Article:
2)      They visit more frequently.

An owner, when faced with a choice between visiting their own business and a competitor will almost invariably choose their own business even if that means waiting until later to make a purchase. Or they may deal with inconvenience, going out of their way to make a purchase. Increasing the frequency of customer visits is a key component to increased profitability.

 3)      They become evangelicals for the business.

Instead of passively sharing information about their purchasing habits as part of a conversation with their friends, owners go out of their way to preach about the great products and services provided by their company. Great Yelp reviews and glowing social media posts become commonplace.

But perhaps the most powerful part is that the occasional bad customer experience is much less likely to make it out to the public square. While a customer may want to blast the shortcomings of a failed experience, an owner wants to make sure that management fixes the problem. So while a poor sales clerk may receive extra skills training, that issue won’t make its way onto social media. And while a good review is worthwhile in this social media age, a bad review is like kryptonite. A crowd of owners protects a business when things go wrong.

Crowdfunding is about a lot more than “funding”. It is really about the crowd. And having the crowd own your business is soon going to become the key component to a successful marketing strategy.  

Jonathan Frutkin
Jonathan Frutkin is an attorney at The Frutkin Law Firm, PLC in Phoenix, AZ. He’s written a new book called “Equity Crowdfunding: Transforming Customers into Loyal Owners” which was published in May, 2013.

Crowdfunding and Business Valuations

During my travels to meet with leading law firms around the country to discuss the implementation of equity crowdfunding, I have heard a consistent refrain: How do we value these businesses for purposes of selling shares?

Well, the answer is no different really in a crowdfunding setting than any time that a company sells equity. The amount of the shares should be an accurate reflection of the value of the business based on current and anticipated profits. However, because the real power of crowdfunding is based on making the new owners feel like they are participating in a wonderful venture, the valuation should accurately reflect the ability of the company to distribute profits to the investors (in the form of distributions or dividends) and allow them to get that solid return.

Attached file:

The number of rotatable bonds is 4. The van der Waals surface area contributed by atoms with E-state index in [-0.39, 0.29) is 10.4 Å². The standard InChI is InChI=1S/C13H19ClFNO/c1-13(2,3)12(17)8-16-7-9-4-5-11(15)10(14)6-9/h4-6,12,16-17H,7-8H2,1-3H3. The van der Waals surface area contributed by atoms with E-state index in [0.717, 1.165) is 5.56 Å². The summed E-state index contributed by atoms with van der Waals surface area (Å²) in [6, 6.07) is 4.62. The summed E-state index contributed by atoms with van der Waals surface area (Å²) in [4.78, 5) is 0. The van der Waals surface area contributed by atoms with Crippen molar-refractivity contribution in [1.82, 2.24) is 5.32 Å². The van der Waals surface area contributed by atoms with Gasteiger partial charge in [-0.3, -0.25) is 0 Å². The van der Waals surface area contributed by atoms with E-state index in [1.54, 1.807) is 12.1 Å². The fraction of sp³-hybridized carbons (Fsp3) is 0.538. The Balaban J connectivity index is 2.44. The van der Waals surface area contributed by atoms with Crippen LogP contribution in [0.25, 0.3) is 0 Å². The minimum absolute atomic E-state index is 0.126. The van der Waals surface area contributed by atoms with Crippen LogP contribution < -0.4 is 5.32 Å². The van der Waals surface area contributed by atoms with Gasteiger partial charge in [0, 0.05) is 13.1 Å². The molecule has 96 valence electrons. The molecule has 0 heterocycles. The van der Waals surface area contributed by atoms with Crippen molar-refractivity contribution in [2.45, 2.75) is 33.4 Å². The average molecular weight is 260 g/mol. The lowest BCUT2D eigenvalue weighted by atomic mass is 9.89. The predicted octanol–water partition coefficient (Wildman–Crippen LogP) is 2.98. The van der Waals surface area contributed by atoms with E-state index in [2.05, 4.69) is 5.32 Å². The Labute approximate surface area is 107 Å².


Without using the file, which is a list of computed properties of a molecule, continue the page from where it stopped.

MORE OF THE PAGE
But the real question, after more thought, is “Won’t crowdfuding campaigns give us a window on TRUE business valuations?”

If you want to guesstimate how much your home is worth, it is easy. Because the actual real estate sales prices in the neighborhood are public information, websites like Zillow.com can give you a solid sense of the worth of your specific house. In public trading markets, we can see the market cap of any company instantly on any search engine.

But for a private company, there is an incredible amount of mystery, because the sales prices are almost never made public. The result is that business brokers and investment bankers are forced to make their best efforts to develop a market for the sale of a company.

Equity crowdfunding is great, because the information will be publicly available. It means that analysts will be able to compile information about private company values much more easily. And it will make it much more easy to know how much your private company is worth – all thanks to equity crowdfunding.

Jonathan Frutkin
Jonathan Frutkin is an attorney at The Frutkin Law Firm, PLC in Phoenix, AZ. He’s written a new book called “Equity Crowdfunding: Transforming Customers into Loyal Owners” which was published in May, 2013.